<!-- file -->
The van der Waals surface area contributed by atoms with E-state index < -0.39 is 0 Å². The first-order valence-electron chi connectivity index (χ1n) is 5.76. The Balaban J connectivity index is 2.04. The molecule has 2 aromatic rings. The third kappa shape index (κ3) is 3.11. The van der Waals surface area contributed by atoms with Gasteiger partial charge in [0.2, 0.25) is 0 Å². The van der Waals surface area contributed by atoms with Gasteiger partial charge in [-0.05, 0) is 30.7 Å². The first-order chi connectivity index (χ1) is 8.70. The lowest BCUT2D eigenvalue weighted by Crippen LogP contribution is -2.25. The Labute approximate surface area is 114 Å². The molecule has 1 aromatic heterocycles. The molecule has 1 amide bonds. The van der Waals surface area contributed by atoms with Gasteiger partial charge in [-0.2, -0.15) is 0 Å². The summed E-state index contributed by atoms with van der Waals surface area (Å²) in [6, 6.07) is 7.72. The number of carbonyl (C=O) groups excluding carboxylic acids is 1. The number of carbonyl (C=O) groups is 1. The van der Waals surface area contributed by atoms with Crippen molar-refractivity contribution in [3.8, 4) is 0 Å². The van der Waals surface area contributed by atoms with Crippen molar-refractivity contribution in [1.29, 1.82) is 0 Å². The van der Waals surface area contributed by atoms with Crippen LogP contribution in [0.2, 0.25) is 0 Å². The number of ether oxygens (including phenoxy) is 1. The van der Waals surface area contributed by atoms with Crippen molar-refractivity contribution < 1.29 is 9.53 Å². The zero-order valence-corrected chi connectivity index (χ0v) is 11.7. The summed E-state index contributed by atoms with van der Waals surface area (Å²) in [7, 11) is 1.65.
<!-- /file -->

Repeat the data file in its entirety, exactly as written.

The van der Waals surface area contributed by atoms with E-state index < -0.39 is 0 Å². The first-order valence-electron chi connectivity index (χ1n) is 5.76. The Balaban J connectivity index is 2.04. The molecule has 2 aromatic rings. The third kappa shape index (κ3) is 3.11. The van der Waals surface area contributed by atoms with Gasteiger partial charge in [0.2, 0.25) is 0 Å². The van der Waals surface area contributed by atoms with Gasteiger partial charge in [-0.05, 0) is 30.7 Å². The first-order chi connectivity index (χ1) is 8.70. The lowest BCUT2D eigenvalue weighted by Crippen LogP contribution is -2.25. The Labute approximate surface area is 114 Å². The molecule has 1 aromatic heterocycles. The molecule has 1 amide bonds. The van der Waals surface area contributed by atoms with Gasteiger partial charge in [-0.2, -0.15) is 0 Å². The summed E-state index contributed by atoms with van der Waals surface area (Å²) in [6, 6.07) is 7.72. The number of carbonyl (C=O) groups excluding carboxylic acids is 1. The number of carbonyl (C=O) groups is 1. The van der Waals surface area contributed by atoms with Crippen molar-refractivity contribution in [3.8, 4) is 0 Å². The van der Waals surface area contributed by atoms with Crippen molar-refractivity contribution in [1.29, 1.82) is 0 Å². The van der Waals surface area contributed by atoms with Crippen LogP contribution in [0.2, 0.25) is 0 Å². The number of ether oxygens (including phenoxy) is 1. The van der Waals surface area contributed by atoms with Crippen molar-refractivity contribution < 1.29 is 9.53 Å². The zero-order valence-corrected chi connectivity index (χ0v) is 11.7. The summed E-state index contributed by atoms with van der Waals surface area (Å²) in [7, 11) is 1.65.